Using pydroid

This is a simple log of my experience with pydroid.  Not necessarily successful yet…still a work in progress.  Jump to the end to see where I am stuck.

Pydroid is a build tool for python apps on Android, using the Qt GUI framework.

I started with a more or less clean computer that is not a development machine (few programming tools already installed).

As noted in the pydroid documents, it only works with Linux.  I am using Ubuntu 13.10.

About Pydroid

Pydroid is a set of scripts, in the Python language.  It automates a build process that alternatively is tedious typing into the command line.  Python is a scripting language often used to automate such administrative or building work.  Alternatively, the build process could be automated using shell scripts.  Since you are a Python programmer, it makes sense to use Python for your build scripts, since you probably are weak at writing shell scripts.

Pydroid also seems to create a project for Qt Creator.  And the Pydroid command seem to find their way into Qt Creator?

The pydroid README file says it is a framework, but that word means something else to me.  Pydroid seems to be another SDK: a kit of tools (Python scripts) and template code, for developing an app.  As an SDK, it depends on other tools.


These are pydroid dependencies:

  • setuptools
  • pip
  • adb
  • Necessitas NDK

Necessitas had its own dependencies, these are Linux (Debian) packages :

  • build-essential (a basic suite of program development tools)
  • openjdk-6-jdk (a java development kit)
  • ant ( a build automation tool similar to make)

The Necessitas NDK includes the Android SDK and the Android NDK.  Thus you don’t need to install those.  However, the Android SDK that is part of Necessitas SDK as installed is somewhat dated.  The Android SDK package includes a tool for updating itself, the Android SDK Manager (a package installation manager.)

Install Dependencies

Install setuptools

The install script for pydroid needs setuptools. Download and install it with this command:

>wget -O - | sudo python

Install pip

pip is another Python installation tool (why are there so many?)

I used the Ubuntu package manager (it probably understands dependencies better and might upgrade other packages that pip depends on.)

>sudo apt-get install python-pip

Install Necessitas NDK

Necessitas lets Qt be installed on Android.  Necessitas is a component of the Qt project.

Full instructions for installing NDK.

Install Necessitas dependencies

For each of [build-essential, openjdk-6-jdk, ant]:

sudo apt-get install build-essential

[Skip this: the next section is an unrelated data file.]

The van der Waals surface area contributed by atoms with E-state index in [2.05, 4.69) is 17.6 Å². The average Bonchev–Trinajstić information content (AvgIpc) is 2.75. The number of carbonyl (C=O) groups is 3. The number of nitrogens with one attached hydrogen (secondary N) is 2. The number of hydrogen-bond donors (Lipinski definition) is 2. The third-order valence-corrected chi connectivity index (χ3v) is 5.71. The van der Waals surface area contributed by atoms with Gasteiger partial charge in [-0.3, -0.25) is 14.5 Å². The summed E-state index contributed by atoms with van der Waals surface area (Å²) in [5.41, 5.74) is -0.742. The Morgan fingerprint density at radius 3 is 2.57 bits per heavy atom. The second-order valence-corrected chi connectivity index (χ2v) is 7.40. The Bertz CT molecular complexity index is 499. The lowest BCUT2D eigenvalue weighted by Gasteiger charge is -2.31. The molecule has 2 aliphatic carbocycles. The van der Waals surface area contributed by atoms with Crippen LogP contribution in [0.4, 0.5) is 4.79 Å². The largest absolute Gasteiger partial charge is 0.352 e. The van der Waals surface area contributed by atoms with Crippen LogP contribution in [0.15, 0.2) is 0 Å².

Invoke Necessitas installer

Browse to the download site, part of the KDE project.  Choose the download link.  That downloads an installer app.  Make it executable and execute it.

chmod +x necessitas-x.y-online-sdk-installer-linux

An installer ‘wizard’ app will appear (having a GUI.)  Step through the wizard’s panels.

When it is done, Qt Creator (an IDE) will start.  Close it, we will use pydroid from the command line.

Install adb

adb is the Android Debug Bridge.  It is a command line app that communicates from your host machine to a target Android machine.

sudo apt-get install android-tools-adb

Download pydroid

Navigate your browser to pydroid repository.  Click on the “Download ZIP” button (on the right side of the page.)

Unarchive the file.

Install pydroid

Change directory to the unarchived pydroid directory.  Pydroid is a Python application.  You must install it:

sudo python install

Start Using Pydroid

To use pydroid, you configure it, create a project, and deploy (build and deploy) the project.

One more prerequisite is that you have an Android device (AVD or real) to deploy to.

Edit the configuration file

As noted in the pydroid documentation, you need to edit a configuration file before you begin using pydroid.

Edit the configuration file:  ~/.pydroid/deploy.conf.

It might be owned by root, since you installed pydroid as root.  Change its owner to yourself. (Or edit it as root, you probably only need to edit it once.)

cd ~
sudo chown <loginName> .pydroid
cd .pydroid
sudo chown <loginName> deploy.conf

Change the dummy variables:

  • /PATH/TO/ADB (the path to the ‘adb’ program, typically ‘/usr/bin/adb’
  • /PATH/TO/NECESSITAS (the path where you installed Necessitas, e.g. ‘/home/<loginName>/Necessitas’
  • ARM-VERSION e.g. ‘v7a’

Create a pydroid project


pydroid create app name:APP_NAME domain:COM.EXAMPLE